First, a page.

Starbucks baristas from Lakewood and Longmont join workers across the nation in massive unionization effort

Hart Van Denburg/CPR News
A union sign outside a Starbucks store on Columbine Street in Denver’s Cherry Creek shopping area on Wednesday, March 22, 2023, where employees were on strike as part of a nationwide action against the coffee retailer.

Workers at two Starbucks cafes in Colorado took the first steps toward unionizing Tuesday as part of a national organizing effort that’s already drawn support from other locations across the state. 

Employees from the 17th and Hover Starbucks in Longmont and the Jewell and Wadsworth Starbucks in Lakewood announced Tuesday that they’ve filed petitions with the National Labor Relations Board (NLRB) to join Starbucks Workers United. These two locations are part of a 21-store push, spanning 14 states across the country.

“Across the country, management is cutting hours, writing inconsistent and unreliable schedules, and placing more and more work on fewer and fewer partners,” wrote workers in an open letter to Starbucks CEO Laxman Narasimhan on Tuesday. “We ‘partners’ demand a say. We are the face of Starbucks.”

So far, fourteen Colorado stores have held union elections since the campaign began in 2021. Eleven of these stores ultimately voted to unionize, while two did not. One election is still pending.

Organizers are demanding wage increases, fairer scheduling and policies that address discrimination and harassment on the job. 

“Over the last few months we’ve been held to higher and higher sales expectations and haven’t received the support we need to meet those expectations,” said Juniper Krone, a Longmont barista of nearly two years, in a statement released by the unionizing workers. “Our hours have been cut, it’s become harder to get problems in the store addressed, and our pay rates haven’t kept pace with inflation. We hope that unionizing will help us get the consistency and support we need to do our jobs well.”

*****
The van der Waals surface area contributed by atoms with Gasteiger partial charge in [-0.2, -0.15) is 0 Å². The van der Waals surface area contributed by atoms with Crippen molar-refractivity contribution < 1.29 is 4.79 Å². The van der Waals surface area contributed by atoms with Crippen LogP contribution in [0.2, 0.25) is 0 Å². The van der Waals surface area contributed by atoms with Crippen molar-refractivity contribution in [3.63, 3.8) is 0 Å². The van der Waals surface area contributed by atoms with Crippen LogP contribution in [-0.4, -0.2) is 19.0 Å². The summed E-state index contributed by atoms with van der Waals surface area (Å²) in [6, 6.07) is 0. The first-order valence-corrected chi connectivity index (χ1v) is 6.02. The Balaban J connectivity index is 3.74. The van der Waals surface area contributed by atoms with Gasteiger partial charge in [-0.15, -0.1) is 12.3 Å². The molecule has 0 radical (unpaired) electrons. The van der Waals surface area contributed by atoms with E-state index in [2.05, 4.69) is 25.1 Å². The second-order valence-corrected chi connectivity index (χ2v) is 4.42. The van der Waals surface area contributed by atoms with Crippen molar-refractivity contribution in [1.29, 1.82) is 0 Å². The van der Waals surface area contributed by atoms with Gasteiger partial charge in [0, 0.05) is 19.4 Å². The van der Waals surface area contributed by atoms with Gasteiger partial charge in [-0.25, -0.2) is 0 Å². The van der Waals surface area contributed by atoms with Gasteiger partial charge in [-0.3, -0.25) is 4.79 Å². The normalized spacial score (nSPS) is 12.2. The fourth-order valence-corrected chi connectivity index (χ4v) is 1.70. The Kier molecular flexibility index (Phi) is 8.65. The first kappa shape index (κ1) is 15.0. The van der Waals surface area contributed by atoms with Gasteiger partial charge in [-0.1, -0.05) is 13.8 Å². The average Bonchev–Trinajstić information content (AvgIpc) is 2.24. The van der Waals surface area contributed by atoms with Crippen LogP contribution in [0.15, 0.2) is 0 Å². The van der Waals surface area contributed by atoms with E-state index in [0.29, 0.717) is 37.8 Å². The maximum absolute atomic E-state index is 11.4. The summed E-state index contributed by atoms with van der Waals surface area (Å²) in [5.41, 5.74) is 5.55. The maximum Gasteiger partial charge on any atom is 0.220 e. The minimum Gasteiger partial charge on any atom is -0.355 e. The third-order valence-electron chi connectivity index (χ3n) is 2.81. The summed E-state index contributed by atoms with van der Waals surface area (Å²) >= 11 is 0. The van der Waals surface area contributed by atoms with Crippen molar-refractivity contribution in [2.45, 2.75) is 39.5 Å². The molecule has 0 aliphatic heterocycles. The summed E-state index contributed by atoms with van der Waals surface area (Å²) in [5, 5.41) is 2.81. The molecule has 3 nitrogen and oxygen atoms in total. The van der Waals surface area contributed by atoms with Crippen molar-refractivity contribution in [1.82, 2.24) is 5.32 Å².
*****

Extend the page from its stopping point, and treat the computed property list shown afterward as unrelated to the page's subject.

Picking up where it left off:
Tuesday’s coordinated effort marks the largest single day of filing since the pro-union campaign began in 2021.

“Around last October, our store was seriously struggling. We had lost at least a third of our crew, and morale had hit an all-time low,” said Lua Ward, a Lakewood barista, in the same statement. “Starbucks had been continuously pushing discounts and promotions on us, employees were being pressured into coming in sick, and our wait times grew longer and longer. We eventually decided that we had had enough, so we decided to unionize and stand up for ourselves so we can do our jobs without being exploited and overworked.”

Employees have accused the company of using illegal union-busting tactics to avoid negotiating a contract with union representatives. The growing national union includes over 9,500 baristas from nearly 400 stores.

“We disagree with claims that Starbucks engages in ‘union busting,’” said company spokesperson Andrew Trull. 

In more than fifty separate decisions, federal administrative law judges have found that Starbucks has committed over 400 violations of federal labor law, including dozens of unlawful firings, refusal to bargain, and denying benefits and wage increases to union members that are offered at non-union stores, according to a statement released by Starbucks Workers United.

An assessment that Starbucks commissioned to look into its practices around freedom of association and collective bargaining rights stated that the company has shown “consistent progress” since organizing began, including “strategic investments in a stronger governance process, more on-the-ground support, a dedicated labor relations team and more bespoke management training.”

“Following certification of fairly conducted elections, we’re committed to negotiating in good faith with the unions elected to represent our partners,” Trull said.

This story has been updated to clarify a statement from Starbucks about the third-party assessment.